You have your dad’s nose, or your mom’s eyes, or your uncle’s chin. You have your grandmother’s stubbornness or your grandfather’s love for the outdoors.
As you grow up, it seems paramount to the adults around you to pinpoint who exactly gave you which trait. I am not so sure that’s a very good idea.
For instance, my Eldest looks very much like my DH and has DH’s mild temperament and kind nature (or maybe it’s my dad’s laid-back attitude? ), but has the same sense of humor and affinity for idiotic puns as me.
My middle son is the spitting image of my sister and mother (who look very much like each other); he looks more like my sister than he does like me. He also has a lot of my sister’s personality traits. Or maybe they are my brother-in-law’s (DH’s brother’s) traits?
While I am OK with saying who got whose nose, because you have very little control over the shape of your nose (barring injury or surgery, of course), I am not so sure about any personality traits. Because let’s face it, that’s bullshit. It’s harmful and it pigeonholes the kids.
I have been thinking recently about all the information I received growing up. I am considered a daddy’s girl: I have a lot of my father’s characteristics, which really did not help my relationship with my mother because she spent a lot of time not liking him very much, and “You’re just like your father” was often used as an insult from mother to me. My dad remains one of the most intelligent people I have ever met. I got my dad’s brains, sort of, his ability to do advanced math and physics, but also I got his skills for drawing and a much milder version of his ability to write. I also got his inability to sing and got his mother’s looks, which are much inferior to my mother’s family’s looks (that was communicated loudly and clearly). My father, however, was never particularly ambitious. So I must have gotten my ambition from my mother, who, granted, is a giant pain in the butt. You think I am intense? My mother is a freakin’ typhoon.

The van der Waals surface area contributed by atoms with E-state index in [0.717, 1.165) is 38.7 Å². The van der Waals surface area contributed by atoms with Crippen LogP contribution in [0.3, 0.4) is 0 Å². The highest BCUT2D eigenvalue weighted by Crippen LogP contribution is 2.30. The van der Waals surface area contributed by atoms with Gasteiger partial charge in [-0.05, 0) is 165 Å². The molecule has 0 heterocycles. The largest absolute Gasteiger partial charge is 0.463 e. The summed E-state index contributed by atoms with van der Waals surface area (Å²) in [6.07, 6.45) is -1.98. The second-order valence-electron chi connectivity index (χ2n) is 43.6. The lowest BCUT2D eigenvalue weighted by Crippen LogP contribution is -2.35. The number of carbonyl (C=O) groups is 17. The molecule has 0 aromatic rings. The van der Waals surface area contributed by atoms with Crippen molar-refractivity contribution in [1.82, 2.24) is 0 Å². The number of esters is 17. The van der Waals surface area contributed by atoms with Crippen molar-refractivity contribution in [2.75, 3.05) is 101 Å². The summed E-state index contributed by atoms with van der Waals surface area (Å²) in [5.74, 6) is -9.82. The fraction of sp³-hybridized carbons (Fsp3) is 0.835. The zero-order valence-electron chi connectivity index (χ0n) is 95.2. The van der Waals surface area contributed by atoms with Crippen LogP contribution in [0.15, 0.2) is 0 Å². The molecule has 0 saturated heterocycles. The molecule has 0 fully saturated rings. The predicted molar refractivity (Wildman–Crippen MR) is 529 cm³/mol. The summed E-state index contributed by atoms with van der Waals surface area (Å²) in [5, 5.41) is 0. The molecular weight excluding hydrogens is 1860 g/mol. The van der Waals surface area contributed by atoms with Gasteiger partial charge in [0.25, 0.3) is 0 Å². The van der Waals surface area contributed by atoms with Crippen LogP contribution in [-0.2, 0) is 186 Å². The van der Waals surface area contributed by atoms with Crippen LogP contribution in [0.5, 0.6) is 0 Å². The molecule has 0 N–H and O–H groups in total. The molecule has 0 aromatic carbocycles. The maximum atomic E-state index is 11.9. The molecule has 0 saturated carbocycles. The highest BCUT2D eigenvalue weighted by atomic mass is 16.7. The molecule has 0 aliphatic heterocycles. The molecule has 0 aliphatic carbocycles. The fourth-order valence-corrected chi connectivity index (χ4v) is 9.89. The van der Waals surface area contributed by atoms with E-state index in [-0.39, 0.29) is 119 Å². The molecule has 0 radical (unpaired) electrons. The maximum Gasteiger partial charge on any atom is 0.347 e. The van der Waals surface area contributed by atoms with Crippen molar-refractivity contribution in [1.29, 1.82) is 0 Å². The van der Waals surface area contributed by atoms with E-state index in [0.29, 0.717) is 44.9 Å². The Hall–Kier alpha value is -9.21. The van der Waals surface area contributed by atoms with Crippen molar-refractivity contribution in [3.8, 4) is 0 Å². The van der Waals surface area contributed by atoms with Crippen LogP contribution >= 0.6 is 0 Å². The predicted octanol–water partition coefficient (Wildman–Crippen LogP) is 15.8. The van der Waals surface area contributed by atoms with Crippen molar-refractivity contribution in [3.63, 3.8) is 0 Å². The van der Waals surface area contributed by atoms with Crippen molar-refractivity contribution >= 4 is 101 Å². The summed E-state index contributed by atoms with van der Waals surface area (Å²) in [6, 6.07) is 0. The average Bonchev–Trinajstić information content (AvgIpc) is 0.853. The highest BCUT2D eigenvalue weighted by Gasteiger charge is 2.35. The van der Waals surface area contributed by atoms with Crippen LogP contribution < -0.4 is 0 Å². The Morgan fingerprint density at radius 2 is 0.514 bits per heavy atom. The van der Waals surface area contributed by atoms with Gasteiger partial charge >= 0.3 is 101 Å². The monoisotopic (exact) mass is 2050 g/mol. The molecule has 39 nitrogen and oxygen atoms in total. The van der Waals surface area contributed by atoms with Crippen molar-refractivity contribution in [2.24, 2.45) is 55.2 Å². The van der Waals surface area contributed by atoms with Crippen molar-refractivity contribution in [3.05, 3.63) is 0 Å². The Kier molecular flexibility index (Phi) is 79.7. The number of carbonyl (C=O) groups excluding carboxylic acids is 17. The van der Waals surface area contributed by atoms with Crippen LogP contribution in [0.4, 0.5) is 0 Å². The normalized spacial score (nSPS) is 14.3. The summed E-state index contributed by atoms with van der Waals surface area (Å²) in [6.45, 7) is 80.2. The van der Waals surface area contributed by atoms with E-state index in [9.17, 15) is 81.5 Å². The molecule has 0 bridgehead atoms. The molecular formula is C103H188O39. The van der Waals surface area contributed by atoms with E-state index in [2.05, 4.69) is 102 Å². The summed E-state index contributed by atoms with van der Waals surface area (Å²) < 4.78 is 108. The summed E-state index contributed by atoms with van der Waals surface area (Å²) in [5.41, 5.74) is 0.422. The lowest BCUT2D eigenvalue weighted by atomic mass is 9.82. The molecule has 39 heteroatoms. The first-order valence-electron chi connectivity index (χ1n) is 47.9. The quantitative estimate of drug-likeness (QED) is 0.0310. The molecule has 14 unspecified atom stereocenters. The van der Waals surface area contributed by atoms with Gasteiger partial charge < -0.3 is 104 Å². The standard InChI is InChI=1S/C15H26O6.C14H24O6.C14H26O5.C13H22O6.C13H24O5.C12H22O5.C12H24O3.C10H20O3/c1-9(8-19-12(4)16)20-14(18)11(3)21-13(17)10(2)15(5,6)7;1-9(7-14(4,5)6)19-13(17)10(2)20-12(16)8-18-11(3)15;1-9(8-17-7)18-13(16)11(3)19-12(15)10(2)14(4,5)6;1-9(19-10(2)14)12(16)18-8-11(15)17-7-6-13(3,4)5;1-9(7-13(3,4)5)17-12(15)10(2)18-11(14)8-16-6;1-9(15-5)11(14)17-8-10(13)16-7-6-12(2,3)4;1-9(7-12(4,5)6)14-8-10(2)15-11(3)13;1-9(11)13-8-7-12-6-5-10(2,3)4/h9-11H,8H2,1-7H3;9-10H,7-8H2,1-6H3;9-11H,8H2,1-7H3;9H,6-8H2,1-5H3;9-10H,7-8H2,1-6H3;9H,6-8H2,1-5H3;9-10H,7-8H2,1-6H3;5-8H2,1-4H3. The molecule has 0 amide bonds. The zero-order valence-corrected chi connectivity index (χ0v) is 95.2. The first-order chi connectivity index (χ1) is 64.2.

Anyway, at some point I realized that what this insistence has left me with is feeling that I have no good traits that are mine, just largely faint copies of my father’s; he, of course, was the original. I know I am smart, but not as smart as dad (he was one of the early programmers in COBOL in the 70’s); I can sort of write, but not as well as dad, who is a published writer in our native language; I can sort of draw, but not as well as dad, who I think had some cartoons published at some point in some satirical magazine. I think the only trait that I believe is mine is courage in the face of new experiences, because neither my mother nor my father ever had the guts to emigrate when they could, as neither was able to cut the cord with extended family.
Nearly every other trait my father had first, and had it better.
Of course, this is all crap. I am objectively more successful than him in every way, professionally, personally, financially. But it is very hard to internalize that my personality traits are my own, not just some genetic hand-me-downs, in bulk, from their one true owner.
Maybe my middle boy has my sister’s nose, but he does NOT have her personality. His personality is his own.